The African Union (AU) has recognised that there needs to be an urgent response to the humanitarian crisis caused by millions of people being displaced on the continent.
Africa has a huge challenge. Almost 30% of the world’s 41 million internally displaced people and close to 20% of the world’s refugees are in Africa. The root cause of displacement across the continent is conflict. The impact is felt internally as well as beyond Africa’s borders.
And more people are bound to be displaced given the threat of climate change and a growing wave of natural disasters.
Several proposals were canvassed at the first meeting of the specialised technical committee set up to consider the issues of migration, refugees and internally displaced persons. The most significant was the establishment of an African Humanitarian Agency.
The idea isn’t new: it was mooted in 2015 by the East African Regional Consultation on Humanitarian Effectiveness meeting in Arusha, Tanzania. And the AU presented the idea to the 2016 World Humanitarian Summit in Istanbul, Turkey.
But can it work?
Ideally, what the agency would do
The rationale is that Africa needs an institutional pillar for effective responses to humanitarian crisis across the continent.
The idea is that the new body becomes the key agency managing forced displacement in Africa. Its remit would include working with member states on addressing the triggers of humanitarian crisis on the continent including conflict, natural disasters, development projects and climate change.
Some of this capacity already exists. Within the AU Commission, the Humanitarian Affairs, Refugees and Displaced Persons Division is involved in strategic policy formulation on forced displacement. Key humanitarian instruments have been developed through it, including the Kampala Convention and the African Humanitarian Policy.
The agency is expected to coordinate groundwork on humanitarian actions in collaboration with AU member states and regional economic communities. While this initiative is laudable, its structure is yet to be decided.
In anticipation of the establishment of an agency, there are certain concerns that need to be addressed.
I will discuss the five key ones.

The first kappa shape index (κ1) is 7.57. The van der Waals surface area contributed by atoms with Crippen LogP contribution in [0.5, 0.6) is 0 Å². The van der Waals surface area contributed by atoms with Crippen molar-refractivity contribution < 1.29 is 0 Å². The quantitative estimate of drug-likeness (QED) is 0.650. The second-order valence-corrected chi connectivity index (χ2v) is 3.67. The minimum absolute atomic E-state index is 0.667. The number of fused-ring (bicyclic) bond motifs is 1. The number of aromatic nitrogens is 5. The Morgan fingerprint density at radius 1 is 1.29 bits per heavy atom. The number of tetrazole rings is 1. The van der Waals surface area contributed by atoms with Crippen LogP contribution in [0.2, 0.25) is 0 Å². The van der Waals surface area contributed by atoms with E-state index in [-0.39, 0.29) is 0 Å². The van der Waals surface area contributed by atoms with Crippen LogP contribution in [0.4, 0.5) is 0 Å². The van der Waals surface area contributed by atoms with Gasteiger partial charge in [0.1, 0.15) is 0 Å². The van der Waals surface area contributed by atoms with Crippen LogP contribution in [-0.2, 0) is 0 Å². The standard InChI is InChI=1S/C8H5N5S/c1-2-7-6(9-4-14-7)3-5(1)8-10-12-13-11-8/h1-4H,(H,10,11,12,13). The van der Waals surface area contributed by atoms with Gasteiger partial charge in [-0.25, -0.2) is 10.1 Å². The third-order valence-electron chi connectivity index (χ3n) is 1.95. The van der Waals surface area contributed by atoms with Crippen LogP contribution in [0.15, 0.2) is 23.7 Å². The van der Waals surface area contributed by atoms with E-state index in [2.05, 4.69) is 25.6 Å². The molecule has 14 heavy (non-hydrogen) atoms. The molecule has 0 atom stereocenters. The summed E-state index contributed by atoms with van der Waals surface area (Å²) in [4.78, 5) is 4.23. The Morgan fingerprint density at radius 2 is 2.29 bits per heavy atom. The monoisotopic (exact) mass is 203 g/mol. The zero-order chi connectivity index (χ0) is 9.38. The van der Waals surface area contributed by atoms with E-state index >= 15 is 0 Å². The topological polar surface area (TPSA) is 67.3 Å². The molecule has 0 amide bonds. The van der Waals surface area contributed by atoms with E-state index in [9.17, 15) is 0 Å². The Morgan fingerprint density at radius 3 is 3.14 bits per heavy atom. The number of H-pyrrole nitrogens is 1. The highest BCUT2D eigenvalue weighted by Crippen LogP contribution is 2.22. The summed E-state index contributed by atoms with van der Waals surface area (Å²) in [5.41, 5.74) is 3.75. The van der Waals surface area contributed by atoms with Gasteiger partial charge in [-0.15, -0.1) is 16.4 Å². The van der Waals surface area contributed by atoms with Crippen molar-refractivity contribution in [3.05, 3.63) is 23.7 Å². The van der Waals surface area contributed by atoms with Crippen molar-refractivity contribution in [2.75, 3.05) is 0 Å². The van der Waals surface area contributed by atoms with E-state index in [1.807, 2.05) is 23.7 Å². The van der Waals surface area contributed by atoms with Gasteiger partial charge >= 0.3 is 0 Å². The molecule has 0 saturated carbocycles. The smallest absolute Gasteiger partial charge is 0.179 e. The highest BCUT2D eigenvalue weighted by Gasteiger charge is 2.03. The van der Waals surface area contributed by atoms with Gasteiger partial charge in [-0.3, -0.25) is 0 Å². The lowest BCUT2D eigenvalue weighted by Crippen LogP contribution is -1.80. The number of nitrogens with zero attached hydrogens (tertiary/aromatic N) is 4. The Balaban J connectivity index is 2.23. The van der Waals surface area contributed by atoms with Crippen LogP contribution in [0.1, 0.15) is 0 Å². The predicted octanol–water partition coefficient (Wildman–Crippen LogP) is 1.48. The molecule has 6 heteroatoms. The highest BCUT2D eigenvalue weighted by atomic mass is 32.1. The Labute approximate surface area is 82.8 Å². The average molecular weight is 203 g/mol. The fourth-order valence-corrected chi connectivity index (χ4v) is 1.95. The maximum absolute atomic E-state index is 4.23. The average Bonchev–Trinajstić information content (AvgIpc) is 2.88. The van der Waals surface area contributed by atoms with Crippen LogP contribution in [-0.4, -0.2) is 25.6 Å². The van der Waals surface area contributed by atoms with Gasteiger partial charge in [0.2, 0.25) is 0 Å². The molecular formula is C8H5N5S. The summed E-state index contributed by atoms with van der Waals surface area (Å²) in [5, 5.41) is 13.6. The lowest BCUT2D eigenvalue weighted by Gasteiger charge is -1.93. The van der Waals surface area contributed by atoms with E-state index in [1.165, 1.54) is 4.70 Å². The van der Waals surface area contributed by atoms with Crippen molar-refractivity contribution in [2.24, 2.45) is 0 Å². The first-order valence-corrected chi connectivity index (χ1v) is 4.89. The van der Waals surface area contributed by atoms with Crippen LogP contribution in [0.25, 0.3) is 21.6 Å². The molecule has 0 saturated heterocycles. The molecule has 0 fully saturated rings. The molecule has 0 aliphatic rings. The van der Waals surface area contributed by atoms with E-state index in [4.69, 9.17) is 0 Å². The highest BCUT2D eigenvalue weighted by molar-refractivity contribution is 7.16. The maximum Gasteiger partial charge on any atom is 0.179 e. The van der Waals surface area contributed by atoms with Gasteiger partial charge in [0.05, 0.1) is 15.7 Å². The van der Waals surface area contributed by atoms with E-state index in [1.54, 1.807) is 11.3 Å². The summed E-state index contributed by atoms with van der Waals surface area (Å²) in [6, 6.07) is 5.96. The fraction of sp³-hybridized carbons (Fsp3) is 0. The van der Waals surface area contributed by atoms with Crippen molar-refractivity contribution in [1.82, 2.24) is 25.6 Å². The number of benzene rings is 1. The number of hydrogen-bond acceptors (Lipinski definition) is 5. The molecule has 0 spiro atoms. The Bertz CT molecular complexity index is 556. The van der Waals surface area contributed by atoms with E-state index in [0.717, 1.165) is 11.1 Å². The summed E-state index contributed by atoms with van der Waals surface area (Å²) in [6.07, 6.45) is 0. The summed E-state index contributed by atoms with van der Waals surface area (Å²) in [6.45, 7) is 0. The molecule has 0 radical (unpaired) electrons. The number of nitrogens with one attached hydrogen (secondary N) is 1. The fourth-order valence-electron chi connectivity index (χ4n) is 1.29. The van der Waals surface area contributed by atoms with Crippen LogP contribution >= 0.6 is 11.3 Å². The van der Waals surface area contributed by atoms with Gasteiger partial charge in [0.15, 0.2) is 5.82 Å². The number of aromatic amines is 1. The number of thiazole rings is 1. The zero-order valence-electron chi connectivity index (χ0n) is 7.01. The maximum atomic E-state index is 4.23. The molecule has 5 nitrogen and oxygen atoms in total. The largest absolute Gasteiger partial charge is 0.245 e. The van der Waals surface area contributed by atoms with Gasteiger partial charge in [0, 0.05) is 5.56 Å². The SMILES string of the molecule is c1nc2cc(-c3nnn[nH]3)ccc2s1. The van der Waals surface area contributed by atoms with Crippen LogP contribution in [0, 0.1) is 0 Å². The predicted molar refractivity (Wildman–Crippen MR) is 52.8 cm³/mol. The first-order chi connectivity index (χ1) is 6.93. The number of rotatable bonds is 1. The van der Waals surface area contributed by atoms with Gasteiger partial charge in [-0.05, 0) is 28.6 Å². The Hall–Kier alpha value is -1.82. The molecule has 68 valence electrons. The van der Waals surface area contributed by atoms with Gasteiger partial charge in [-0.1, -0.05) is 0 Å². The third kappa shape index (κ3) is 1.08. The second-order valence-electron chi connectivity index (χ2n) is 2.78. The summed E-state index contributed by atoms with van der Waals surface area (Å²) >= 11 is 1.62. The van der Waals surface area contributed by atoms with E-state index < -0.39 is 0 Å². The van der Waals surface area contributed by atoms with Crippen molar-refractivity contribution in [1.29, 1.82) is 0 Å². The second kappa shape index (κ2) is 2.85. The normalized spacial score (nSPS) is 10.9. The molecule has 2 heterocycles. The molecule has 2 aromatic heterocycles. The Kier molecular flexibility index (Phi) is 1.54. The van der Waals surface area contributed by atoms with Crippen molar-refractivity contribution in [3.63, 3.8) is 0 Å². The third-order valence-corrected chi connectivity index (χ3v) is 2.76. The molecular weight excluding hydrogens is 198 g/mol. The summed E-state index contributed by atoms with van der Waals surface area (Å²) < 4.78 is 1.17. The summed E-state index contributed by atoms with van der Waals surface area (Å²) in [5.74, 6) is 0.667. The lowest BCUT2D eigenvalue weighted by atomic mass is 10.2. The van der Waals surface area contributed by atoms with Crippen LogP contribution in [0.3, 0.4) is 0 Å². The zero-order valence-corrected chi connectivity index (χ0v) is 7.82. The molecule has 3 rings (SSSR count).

Pitfalls to avoid
Institutional proliferation: The continent has a wealth of standards and institutions. But standards are often ignored and institutions battle to carry out their functions.
The AU must undertake a comprehensive assessment of the mandates of existing institutions involved in humanitarian activities. This will show what institutional gaps need to be filled. If the purpose of the agency is to harness, oversee and provide technical support to existing AU institutions with humanitarian-related mandates, such an assessment would help map the landscape it would be managing.
Staff selection: The agency will need to be properly staffed. People should be appointed for their ability to handle complex humanitarian issues rather than because o their political connections. A selection plan would need to be drawn up prior to its formation. The AU must develop a clear strategy on how this will be achieved.
Collaboration: Clear and realisable goals need to be set. One clear target could be that in its first five years, the agency works with states to review laws that criminalise migrants, refugees and other forcibly displaced populations. Any targets set must reflect short and long-term humanitarian needs and serve as a benchmark for assessing the agency’s efficacy.
Awareness and perception: The AU must develop an effective strategy to popularise the agency. One of the criticisms often levelled against the AU is that it does little to promote peace and security on the continent. This criticism is based partly on past events, but it is equally the result of low levels of awareness about some of the AU’s activities.
There is a perception that the AU is removed from ordinary people. These criticisms need to be addressed if humanitarian action is going to be effective. How the envisaged agency is perceived by key stakeholders – ranging from national humanitarian agencies, civil society organisations, external agencies and ordinary people – will matter. An effective strategy is needed to popularise its activities with the media on board as a key partner.
Financing: The agency must be properly financed. This issue was flagged during a West African regional consultation held in Abuja, Nigeria. There, states emphasised the need to explore African funding solutions given a decline in humanitarian assistance and growing fatigue among traditional external donors. Currently, 80% of the African Union Commission’s budget comes from the region’s cooperation with the European Union and its member states. This funding trajectory needs to be revisited.
A new funding model to foster African ownership of AU programmes and activities was proposed at the AU summit in July 2016. This included imposing a 0.2% levy on “all eligible imported goods” into Africa. This would generate an annual income of about US$1.2 billion.
However, the proposal is fraught with challenges. What qualifies as ‘eligible goods’ needs to be clarified. And the question of whether the levy can meet the AU’s financial needs must be answered.
The African Humanitarian Agency is a welcome initiative. But political, technical and financial support will matter. This will require the AU to take a pragmatic approach. The only question is: can it?